7. Trigonometrical Functions

The common trig. functions are defined relative to a right-angled triangle.

This can be remembered using sOHcAHtOA (sin = OH, cos = AH, tan = OA)

In calculus, we need the angles measured in radians rather than degrees, with

2π radians in a circle = 360°

so that 1 radian = 360° / 2π.

The common points used:

For graphs of the common trig functions, see handout 2.

Inverse Trig. Functions

If y = sin x, then x = sin-1y (also called arcsin y)

y = cos x, then x = cos-1y (also called arccos y)

y = tan x, then x = tan-1y (also called arctan y).


1. sin x = 0.32, x = sin-10.32 = 18.7 = 0.33 rads

2. tan x = 0.87, x = tan-10.87 = 41 = 0.71 rads

Differentials of Trig functions

It can be shown that if

We often meet compound functions in many applications and we can use the Product, Chain and Sequential rules as before.


1. y = sin(kx)

= cos(kx).k = kcos (kx)         important

2. y = 3cos x - 4sin(x2)

= -3sin x - 4 cos(x2).2x

= -3sin x - 8x.cos(x2)

3. y = 7sin(5x2) + 6ln {tan(5x)}

= 7cos(5x2).10x + 5

= 70x.cos(5x2) +

4. Ψ(x) = Asin , a typical wave function for an electron in an orbital.

= Acos.

= .cos.

8. Integration - Calculating Areas

In science, we often need to work out the area under a graph. For example the work done to move a charged particle a distance r through a potential difference V is given by the area under the potential vs distance curve.

Another example is the total distance travelled by an object moving at velocity v(t), (which is a function of time so that the object is accelerating), is given by the area under the v(t) vs t graph.

Calculating Areas - counting squares

The most obvious way to calculate the area under a graph is to draw it on graph paper and count the squares.

Example What is the area under the curve y(x) = 2x2 from x = 1 to x = 3?

a) Divide the area up into 2 trapezia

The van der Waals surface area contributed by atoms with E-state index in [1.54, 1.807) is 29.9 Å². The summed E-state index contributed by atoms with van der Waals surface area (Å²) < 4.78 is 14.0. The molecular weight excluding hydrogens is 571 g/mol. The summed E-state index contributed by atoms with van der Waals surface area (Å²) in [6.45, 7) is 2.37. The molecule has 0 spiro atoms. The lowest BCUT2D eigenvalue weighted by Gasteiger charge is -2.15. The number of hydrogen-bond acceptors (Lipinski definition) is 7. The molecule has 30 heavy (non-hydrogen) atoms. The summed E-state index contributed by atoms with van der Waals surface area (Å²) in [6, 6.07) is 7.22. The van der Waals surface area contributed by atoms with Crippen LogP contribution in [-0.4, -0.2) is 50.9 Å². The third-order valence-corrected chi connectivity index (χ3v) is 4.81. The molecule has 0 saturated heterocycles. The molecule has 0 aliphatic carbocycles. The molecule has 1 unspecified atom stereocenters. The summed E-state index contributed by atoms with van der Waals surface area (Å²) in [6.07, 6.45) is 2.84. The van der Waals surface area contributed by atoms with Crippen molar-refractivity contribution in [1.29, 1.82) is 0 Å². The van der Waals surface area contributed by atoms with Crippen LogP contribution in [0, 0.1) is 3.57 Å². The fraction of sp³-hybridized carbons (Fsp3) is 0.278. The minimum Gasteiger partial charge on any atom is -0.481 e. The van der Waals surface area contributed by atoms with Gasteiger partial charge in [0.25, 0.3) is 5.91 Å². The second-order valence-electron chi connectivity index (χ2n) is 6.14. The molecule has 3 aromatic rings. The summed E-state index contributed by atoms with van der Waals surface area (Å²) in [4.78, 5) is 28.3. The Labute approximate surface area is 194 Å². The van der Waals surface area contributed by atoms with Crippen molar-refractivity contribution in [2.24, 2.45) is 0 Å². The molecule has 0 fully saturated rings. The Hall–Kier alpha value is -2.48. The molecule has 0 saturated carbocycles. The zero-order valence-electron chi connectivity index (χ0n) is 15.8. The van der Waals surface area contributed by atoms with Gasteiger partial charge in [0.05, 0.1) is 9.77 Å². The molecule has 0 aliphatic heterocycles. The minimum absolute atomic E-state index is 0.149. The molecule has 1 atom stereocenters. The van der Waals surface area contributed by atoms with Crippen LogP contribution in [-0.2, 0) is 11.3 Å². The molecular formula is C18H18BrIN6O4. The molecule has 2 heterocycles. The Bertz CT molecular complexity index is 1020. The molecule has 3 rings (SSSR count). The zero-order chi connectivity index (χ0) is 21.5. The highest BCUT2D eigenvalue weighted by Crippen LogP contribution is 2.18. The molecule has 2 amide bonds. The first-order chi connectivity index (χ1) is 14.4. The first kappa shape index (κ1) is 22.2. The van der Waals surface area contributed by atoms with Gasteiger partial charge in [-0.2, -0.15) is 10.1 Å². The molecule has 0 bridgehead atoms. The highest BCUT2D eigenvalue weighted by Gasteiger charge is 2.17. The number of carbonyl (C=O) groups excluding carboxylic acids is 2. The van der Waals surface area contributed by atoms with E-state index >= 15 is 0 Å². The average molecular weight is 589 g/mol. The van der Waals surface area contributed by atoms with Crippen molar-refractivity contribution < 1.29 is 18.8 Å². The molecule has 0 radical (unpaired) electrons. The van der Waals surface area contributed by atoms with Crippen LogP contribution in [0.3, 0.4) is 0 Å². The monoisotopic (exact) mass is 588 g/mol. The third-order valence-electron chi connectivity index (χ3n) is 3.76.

Area of trapezium = Area of rectangle + area of triangle

                   = (length x width) + (½ x length x height)

Area of A = (1 x 2) + (½ x 1 x 6) = 5 units

Area of B = (1 x 8) + (½ x 1 x 10) = 13 units

Total Area = A+B = 5+13 = 18 sq. units

b) Now do it again with 4 trapezia

Area of A = (½ x 2) + (½ x ½ x 2½) = 15/8

Area of B = (½ x 4½) + (½ x ½ x 3½) = 33/8

Area of C = (½ x 8) + (½ x ½ x 4½) = 51/8

Area of D = (½ x 12½) + (½ x ½ x 5½) = 75/8

Total Area = A+B+C+D = 17.75 sq.units

You can see that as we divide up the area into smaller and smaller strips, the approximation to the area gets better and better. This is the basis for numerical solutions of areas (e.g. Simpson's Rule - see textbooks).

The actual value of the area will be achieved when we have an infinite number of strips, of width zero!

Needless to say we do not have to do this - there's a short cut - analytic integration

Integration - Notation

The area under a curve, y(x), which has been divided up into many strips of width x between the limits of x = a and x = b is given by adding up all the areas of the strips ( width x height).

i.e. Area = (height of strip) x (width of strip)

Area = y(x). δx

Now, as x approaches 0 (i.e. the strips get vanishingly thin) we can replace the Σ with an integration sign which is an extended S, for sum.

So we get:

The dx now serves to tell us what the name of the variable is - we say 'with respect to x'

This process is called integration

Integration as the Reverse of Differentiation

We know that the differential of y(x) = x3 is 3x2. The process of reversing this, whereby we generate a function from its derivative is integration.

i.e. = y(x), so that integration of a differential gives the original function.

and [y(x).dx] = y(x), so that differential of an integral gives the original function.

So, integration is the reverse process to differentiation

Compare other reversible functions such as:

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